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HBO's Run Is the Weirdest (& Most Relatable) Rom-Com | CBR

WARNING: The following contains spoilers for Season 1 of HBO’s Run.

HBO’s Run has a weird existential feel to it, coming off like those experimental indie sci-fi flicks in the first few minutes, only to unravel as a rom-com. However, it’s not typical at all, as it transcends the genre in truly worrying fashion with former lovers Billy (Domhnall Gleeson) and Ruby (Merritt Wever) abandoning their lives and meeting each other in New York City.

There, they board a train for a cross-country trek across America, reconnecting with their past selves while also struggling to reconcile the people they’ve become. What ensues is the weirdest, yet most relatable rom-com ever.

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The series is grounded in the most human way possible, tying love and fear together as intrinsic parts of life’s yin-yang.This has been attempted in so many movies before over decades of cinema, from Pretty Woman to She’s All That, but those films are ultimately idealistic and one-dimensional. They lack a sense of reality, and it’s this pragmatism which Run’s steeped in, which is no surprise given Killing Eve’s Phoebe-Waller Bridge is a producer here, and her frequent collaborator Vicky Jones is the showrunner. As seen from their Fleabag material, they believe that the macabre side of love and relationships shouldn’t be hidden as it’s not all sunshine and rainbows.

Run, no pun intended, runs with this notion and doesn’t follow conventional cliches or gimmicks. Ruby automatically comes off as someone to dislike as she leaves her husband behind, jumping on a plane to New York, and lying about going to a work retreat. She doesn’t even care to call and is actually happy when reception drops as she wants to meet Billy, her university lover, after a pact they made where they vowed when one texts “RUN” to the other, and the other texts back, they have to convene in NYC and travel the country to get away from reality. As for Billy, much isn’t divulged but he’s running from his career as a self-help author after a book signing went bad, reiterating these aren’t people we should be rooting for. It becomes emphatic when Billy accidentally sees Ruby’s phone during a moratorium where they cannot ask each other anything about their personal lives, and he spots a couple of kids.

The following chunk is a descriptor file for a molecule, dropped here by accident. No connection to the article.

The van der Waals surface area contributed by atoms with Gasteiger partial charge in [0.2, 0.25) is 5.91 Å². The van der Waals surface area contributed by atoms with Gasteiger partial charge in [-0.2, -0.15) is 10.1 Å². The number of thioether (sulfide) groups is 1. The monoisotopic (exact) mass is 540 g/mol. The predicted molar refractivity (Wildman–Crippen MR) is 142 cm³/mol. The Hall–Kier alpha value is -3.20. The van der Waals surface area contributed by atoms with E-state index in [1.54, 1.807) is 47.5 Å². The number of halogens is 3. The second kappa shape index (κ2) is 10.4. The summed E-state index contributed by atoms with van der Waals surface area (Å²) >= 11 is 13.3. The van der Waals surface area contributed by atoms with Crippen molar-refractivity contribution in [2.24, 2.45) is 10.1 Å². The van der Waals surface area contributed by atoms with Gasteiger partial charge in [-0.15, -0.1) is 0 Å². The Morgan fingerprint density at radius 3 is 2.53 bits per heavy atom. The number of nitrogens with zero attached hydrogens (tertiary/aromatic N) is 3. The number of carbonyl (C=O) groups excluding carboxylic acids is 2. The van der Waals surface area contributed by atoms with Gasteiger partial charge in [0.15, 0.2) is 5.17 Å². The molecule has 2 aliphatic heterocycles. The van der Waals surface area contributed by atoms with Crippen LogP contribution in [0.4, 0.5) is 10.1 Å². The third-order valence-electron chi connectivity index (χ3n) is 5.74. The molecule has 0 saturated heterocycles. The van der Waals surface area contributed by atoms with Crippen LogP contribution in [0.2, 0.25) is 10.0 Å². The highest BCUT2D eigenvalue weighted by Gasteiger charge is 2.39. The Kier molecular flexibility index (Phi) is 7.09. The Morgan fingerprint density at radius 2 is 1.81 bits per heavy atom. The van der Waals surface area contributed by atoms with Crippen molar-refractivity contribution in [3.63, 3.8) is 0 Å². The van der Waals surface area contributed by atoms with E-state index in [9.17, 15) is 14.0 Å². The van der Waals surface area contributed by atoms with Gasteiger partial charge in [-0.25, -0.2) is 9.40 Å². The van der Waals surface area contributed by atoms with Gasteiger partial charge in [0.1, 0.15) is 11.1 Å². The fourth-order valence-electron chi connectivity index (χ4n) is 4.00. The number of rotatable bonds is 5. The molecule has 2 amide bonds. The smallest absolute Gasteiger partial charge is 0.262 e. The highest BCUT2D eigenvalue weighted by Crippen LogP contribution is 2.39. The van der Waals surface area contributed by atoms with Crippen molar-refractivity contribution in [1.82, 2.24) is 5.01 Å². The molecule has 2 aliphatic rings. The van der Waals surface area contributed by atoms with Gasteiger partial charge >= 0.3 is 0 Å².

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However, when you look at someone fleeing the stress and pressures of work, and someone who spends her days and nights with kids that are kicking and screaming, you can relate. Ruby’s husband doesn’t help her that much and also, his finances allowed her to quit studying architecture and become a mom. She gave up on her dream after getting knocked up too early, and while she was relieved she had a fallback plan, Ruby knows laziness dragged her down. She simply never followed her dream and didn’t make her first choice life, and now it’s tugging at her heartstrings to the point resentment creeps in.

The same happens with Billy as he’s running from his agent and the chief operating officer of his company, Fiona, as he feels like a fake. And that’s why they flee together, it’s not eloping — it’s therapy disguised as a fling with the person who knows them best. There’s no real plan, they just need a break from life which appeals to a huge portion of the world who’d want a restart with their first love. They’re selfish people who remind us at times we’re selfish too and how we just wish we could pull the parachute on the ride down and take a pause. And they’re not bored, they’re unhappy they chose the paths of companionship rather than followed their hearts. Unfortunately, as these soul mates decide to get reacquainted, live in the moment, and forget regrets about playing it safe, there’ll be a lot of collateral damage as they seek a modicum of happiness.

Starring Merritt Wever and Domhnall Gleeson, Run airs Sundays on April 12 on HBO at 10:30 p.m. ET/PT.

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The first season of HBO's Run paints a very harrowing picture of love thus far, creating the weirdest yet most relatable rom-com of all time.

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